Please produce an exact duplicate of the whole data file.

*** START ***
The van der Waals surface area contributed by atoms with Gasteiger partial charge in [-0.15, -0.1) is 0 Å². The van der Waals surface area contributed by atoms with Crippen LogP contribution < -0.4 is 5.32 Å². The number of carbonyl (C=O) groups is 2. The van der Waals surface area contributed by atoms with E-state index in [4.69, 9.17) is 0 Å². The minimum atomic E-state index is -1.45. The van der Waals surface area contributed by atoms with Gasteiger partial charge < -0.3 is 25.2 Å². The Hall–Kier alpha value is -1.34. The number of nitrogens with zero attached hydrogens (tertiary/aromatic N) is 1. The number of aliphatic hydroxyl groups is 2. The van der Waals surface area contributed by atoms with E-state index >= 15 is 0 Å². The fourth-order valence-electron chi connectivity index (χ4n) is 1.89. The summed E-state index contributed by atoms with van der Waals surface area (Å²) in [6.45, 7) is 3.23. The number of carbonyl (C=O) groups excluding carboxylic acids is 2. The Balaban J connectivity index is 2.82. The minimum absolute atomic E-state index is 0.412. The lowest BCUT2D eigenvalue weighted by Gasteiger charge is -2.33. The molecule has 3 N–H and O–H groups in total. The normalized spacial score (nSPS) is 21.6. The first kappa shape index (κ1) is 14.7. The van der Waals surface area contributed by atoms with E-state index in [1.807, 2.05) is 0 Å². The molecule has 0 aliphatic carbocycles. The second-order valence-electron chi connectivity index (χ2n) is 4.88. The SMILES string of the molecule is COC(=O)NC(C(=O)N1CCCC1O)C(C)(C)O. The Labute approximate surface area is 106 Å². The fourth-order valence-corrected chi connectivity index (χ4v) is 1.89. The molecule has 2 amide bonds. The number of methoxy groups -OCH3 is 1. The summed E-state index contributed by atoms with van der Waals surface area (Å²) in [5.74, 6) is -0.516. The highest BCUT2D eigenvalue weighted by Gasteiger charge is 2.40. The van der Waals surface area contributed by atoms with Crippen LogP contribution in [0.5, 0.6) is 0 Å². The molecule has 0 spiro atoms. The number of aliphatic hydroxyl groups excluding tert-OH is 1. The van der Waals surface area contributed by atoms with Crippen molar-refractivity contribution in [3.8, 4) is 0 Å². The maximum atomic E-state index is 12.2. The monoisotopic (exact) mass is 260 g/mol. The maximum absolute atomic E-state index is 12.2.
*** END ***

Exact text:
The van der Waals surface area contributed by atoms with Gasteiger partial charge in [-0.15, -0.1) is 0 Å². The van der Waals surface area contributed by atoms with Crippen LogP contribution < -0.4 is 5.32 Å². The number of carbonyl (C=O) groups is 2. The van der Waals surface area contributed by atoms with E-state index in [4.69, 9.17) is 0 Å². The minimum atomic E-state index is -1.45. The van der Waals surface area contributed by atoms with Gasteiger partial charge < -0.3 is 25.2 Å². The Hall–Kier alpha value is -1.34. The number of nitrogens with zero attached hydrogens (tertiary/aromatic N) is 1. The number of aliphatic hydroxyl groups is 2. The van der Waals surface area contributed by atoms with E-state index >= 15 is 0 Å². The fourth-order valence-electron chi connectivity index (χ4n) is 1.89. The summed E-state index contributed by atoms with van der Waals surface area (Å²) in [6.45, 7) is 3.23. The number of carbonyl (C=O) groups excluding carboxylic acids is 2. The Balaban J connectivity index is 2.82. The minimum absolute atomic E-state index is 0.412. The lowest BCUT2D eigenvalue weighted by Gasteiger charge is -2.33. The molecule has 3 N–H and O–H groups in total. The normalized spacial score (nSPS) is 21.6. The first kappa shape index (κ1) is 14.7. The van der Waals surface area contributed by atoms with E-state index in [1.807, 2.05) is 0 Å². The molecule has 0 aliphatic carbocycles. The second-order valence-electron chi connectivity index (χ2n) is 4.88. The SMILES string of the molecule is COC(=O)NC(C(=O)N1CCCC1O)C(C)(C)O. The Labute approximate surface area is 106 Å². The fourth-order valence-corrected chi connectivity index (χ4v) is 1.89. The molecule has 2 amide bonds. The number of methoxy groups -OCH3 is 1. The summed E-state index contributed by atoms with van der Waals surface area (Å²) in [5.74, 6) is -0.516. The highest BCUT2D eigenvalue weighted by Gasteiger charge is 2.40. The van der Waals surface area contributed by atoms with Crippen LogP contribution in [0.5, 0.6) is 0 Å². The molecule has 0 spiro atoms. The number of aliphatic hydroxyl groups excluding tert-OH is 1. The van der Waals surface area contributed by atoms with Crippen molar-refractivity contribution in [3.8, 4) is 0 Å². The maximum atomic E-state index is 12.2. The monoisotopic (exact) mass is 260 g/mol. The maximum absolute atomic E-state index is 12.2.